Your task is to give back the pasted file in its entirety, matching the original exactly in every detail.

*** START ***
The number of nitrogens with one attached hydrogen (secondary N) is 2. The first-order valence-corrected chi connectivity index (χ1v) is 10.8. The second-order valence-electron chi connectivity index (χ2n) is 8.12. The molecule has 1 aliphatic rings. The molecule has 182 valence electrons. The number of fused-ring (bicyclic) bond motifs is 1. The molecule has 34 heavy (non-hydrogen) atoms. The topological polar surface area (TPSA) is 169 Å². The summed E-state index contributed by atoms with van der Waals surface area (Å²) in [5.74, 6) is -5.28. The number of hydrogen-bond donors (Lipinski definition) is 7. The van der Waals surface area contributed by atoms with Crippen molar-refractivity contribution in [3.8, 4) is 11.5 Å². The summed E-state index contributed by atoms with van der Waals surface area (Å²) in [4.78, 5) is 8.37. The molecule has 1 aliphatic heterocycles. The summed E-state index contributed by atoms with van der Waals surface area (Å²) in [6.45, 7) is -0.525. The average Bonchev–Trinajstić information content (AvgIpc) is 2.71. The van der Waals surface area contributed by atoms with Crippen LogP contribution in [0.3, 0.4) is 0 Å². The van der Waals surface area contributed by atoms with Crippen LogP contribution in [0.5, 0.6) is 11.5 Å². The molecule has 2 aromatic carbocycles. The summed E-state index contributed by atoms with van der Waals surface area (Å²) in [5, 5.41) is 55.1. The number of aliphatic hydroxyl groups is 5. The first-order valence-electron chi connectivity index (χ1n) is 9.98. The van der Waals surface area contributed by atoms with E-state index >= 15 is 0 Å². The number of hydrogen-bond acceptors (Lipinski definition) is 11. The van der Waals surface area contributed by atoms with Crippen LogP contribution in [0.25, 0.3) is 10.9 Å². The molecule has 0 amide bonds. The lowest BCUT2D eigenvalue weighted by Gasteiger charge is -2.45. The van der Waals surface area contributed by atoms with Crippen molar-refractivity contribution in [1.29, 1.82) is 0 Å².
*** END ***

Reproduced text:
The number of nitrogens with one attached hydrogen (secondary N) is 2. The first-order valence-corrected chi connectivity index (χ1v) is 10.8. The second-order valence-electron chi connectivity index (χ2n) is 8.12. The molecule has 1 aliphatic rings. The molecule has 182 valence electrons. The number of fused-ring (bicyclic) bond motifs is 1. The molecule has 34 heavy (non-hydrogen) atoms. The topological polar surface area (TPSA) is 169 Å². The summed E-state index contributed by atoms with van der Waals surface area (Å²) in [5.74, 6) is -5.28. The number of hydrogen-bond donors (Lipinski definition) is 7. The van der Waals surface area contributed by atoms with Crippen molar-refractivity contribution in [3.8, 4) is 11.5 Å². The summed E-state index contributed by atoms with van der Waals surface area (Å²) in [4.78, 5) is 8.37. The molecule has 1 aliphatic heterocycles. The summed E-state index contributed by atoms with van der Waals surface area (Å²) in [6.45, 7) is -0.525. The average Bonchev–Trinajstić information content (AvgIpc) is 2.71. The van der Waals surface area contributed by atoms with Crippen LogP contribution in [0.3, 0.4) is 0 Å². The van der Waals surface area contributed by atoms with Crippen LogP contribution in [0.5, 0.6) is 11.5 Å². The molecule has 2 aromatic carbocycles. The summed E-state index contributed by atoms with van der Waals surface area (Å²) in [5, 5.41) is 55.1. The number of aliphatic hydroxyl groups is 5. The first-order valence-electron chi connectivity index (χ1n) is 9.98. The van der Waals surface area contributed by atoms with E-state index >= 15 is 0 Å². The number of hydrogen-bond acceptors (Lipinski definition) is 11. The van der Waals surface area contributed by atoms with Crippen LogP contribution in [0.25, 0.3) is 10.9 Å². The molecule has 0 amide bonds. The lowest BCUT2D eigenvalue weighted by Gasteiger charge is -2.45. The van der Waals surface area contributed by atoms with Crippen molar-refractivity contribution in [1.29, 1.82) is 0 Å².